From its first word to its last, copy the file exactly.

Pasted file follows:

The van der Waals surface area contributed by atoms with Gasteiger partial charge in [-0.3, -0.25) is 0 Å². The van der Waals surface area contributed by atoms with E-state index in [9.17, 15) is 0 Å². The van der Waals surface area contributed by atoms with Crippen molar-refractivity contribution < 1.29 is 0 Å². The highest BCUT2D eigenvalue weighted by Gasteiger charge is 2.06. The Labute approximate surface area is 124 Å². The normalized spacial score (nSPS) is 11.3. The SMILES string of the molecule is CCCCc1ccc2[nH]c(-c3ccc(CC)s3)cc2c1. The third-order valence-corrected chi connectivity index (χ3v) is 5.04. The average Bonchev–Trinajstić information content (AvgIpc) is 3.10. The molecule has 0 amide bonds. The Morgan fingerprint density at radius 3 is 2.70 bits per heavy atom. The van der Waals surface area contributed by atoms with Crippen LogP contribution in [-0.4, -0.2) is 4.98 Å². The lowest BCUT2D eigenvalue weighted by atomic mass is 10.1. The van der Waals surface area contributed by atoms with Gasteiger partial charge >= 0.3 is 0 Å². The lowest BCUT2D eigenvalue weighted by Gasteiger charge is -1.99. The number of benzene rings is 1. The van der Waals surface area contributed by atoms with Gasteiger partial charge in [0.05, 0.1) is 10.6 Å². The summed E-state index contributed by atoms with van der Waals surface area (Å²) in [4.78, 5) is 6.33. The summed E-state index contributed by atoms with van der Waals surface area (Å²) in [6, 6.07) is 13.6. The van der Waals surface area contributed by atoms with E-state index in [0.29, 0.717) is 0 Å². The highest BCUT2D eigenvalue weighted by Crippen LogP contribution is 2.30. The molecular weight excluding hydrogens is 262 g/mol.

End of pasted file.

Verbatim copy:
The van der Waals surface area contributed by atoms with Gasteiger partial charge in [-0.3, -0.25) is 0 Å². The van der Waals surface area contributed by atoms with E-state index in [9.17, 15) is 0 Å². The van der Waals surface area contributed by atoms with Crippen molar-refractivity contribution < 1.29 is 0 Å². The highest BCUT2D eigenvalue weighted by Gasteiger charge is 2.06. The Labute approximate surface area is 124 Å². The normalized spacial score (nSPS) is 11.3. The SMILES string of the molecule is CCCCc1ccc2[nH]c(-c3ccc(CC)s3)cc2c1. The third-order valence-corrected chi connectivity index (χ3v) is 5.04. The average Bonchev–Trinajstić information content (AvgIpc) is 3.10. The molecule has 0 amide bonds. The Morgan fingerprint density at radius 3 is 2.70 bits per heavy atom. The van der Waals surface area contributed by atoms with Crippen LogP contribution in [-0.4, -0.2) is 4.98 Å². The lowest BCUT2D eigenvalue weighted by atomic mass is 10.1. The van der Waals surface area contributed by atoms with Gasteiger partial charge >= 0.3 is 0 Å². The lowest BCUT2D eigenvalue weighted by Gasteiger charge is -1.99. The number of benzene rings is 1. The van der Waals surface area contributed by atoms with Gasteiger partial charge in [0.05, 0.1) is 10.6 Å². The summed E-state index contributed by atoms with van der Waals surface area (Å²) in [4.78, 5) is 6.33. The summed E-state index contributed by atoms with van der Waals surface area (Å²) in [6, 6.07) is 13.6. The van der Waals surface area contributed by atoms with E-state index in [0.29, 0.717) is 0 Å². The highest BCUT2D eigenvalue weighted by Crippen LogP contribution is 2.30. The molecular weight excluding hydrogens is 262 g/mol.